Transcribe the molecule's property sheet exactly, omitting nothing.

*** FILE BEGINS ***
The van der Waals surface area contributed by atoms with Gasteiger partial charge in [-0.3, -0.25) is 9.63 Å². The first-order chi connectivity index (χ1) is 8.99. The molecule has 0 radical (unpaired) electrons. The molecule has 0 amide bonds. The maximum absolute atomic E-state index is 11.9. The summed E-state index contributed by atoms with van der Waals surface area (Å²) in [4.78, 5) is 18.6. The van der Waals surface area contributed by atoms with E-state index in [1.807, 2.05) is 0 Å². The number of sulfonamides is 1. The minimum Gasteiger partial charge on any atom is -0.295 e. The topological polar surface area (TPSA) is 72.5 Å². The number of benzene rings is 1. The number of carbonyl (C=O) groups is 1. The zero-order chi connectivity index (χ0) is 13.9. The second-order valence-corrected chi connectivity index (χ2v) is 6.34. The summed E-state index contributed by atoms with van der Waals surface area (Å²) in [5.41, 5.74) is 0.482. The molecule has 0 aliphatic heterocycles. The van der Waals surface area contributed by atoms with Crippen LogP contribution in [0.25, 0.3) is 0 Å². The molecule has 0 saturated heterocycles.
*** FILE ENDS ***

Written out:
The van der Waals surface area contributed by atoms with Gasteiger partial charge in [-0.3, -0.25) is 9.63 Å². The first-order chi connectivity index (χ1) is 8.99. The molecule has 0 radical (unpaired) electrons. The molecule has 0 amide bonds. The maximum absolute atomic E-state index is 11.9. The summed E-state index contributed by atoms with van der Waals surface area (Å²) in [4.78, 5) is 18.6. The van der Waals surface area contributed by atoms with E-state index in [1.807, 2.05) is 0 Å². The number of sulfonamides is 1. The minimum Gasteiger partial charge on any atom is -0.295 e. The topological polar surface area (TPSA) is 72.5 Å². The number of benzene rings is 1. The number of carbonyl (C=O) groups is 1. The zero-order chi connectivity index (χ0) is 13.9. The second-order valence-corrected chi connectivity index (χ2v) is 6.34. The summed E-state index contributed by atoms with van der Waals surface area (Å²) in [5.41, 5.74) is 0.482. The molecule has 0 aliphatic heterocycles. The van der Waals surface area contributed by atoms with Crippen LogP contribution in [0.25, 0.3) is 0 Å². The molecule has 0 saturated heterocycles.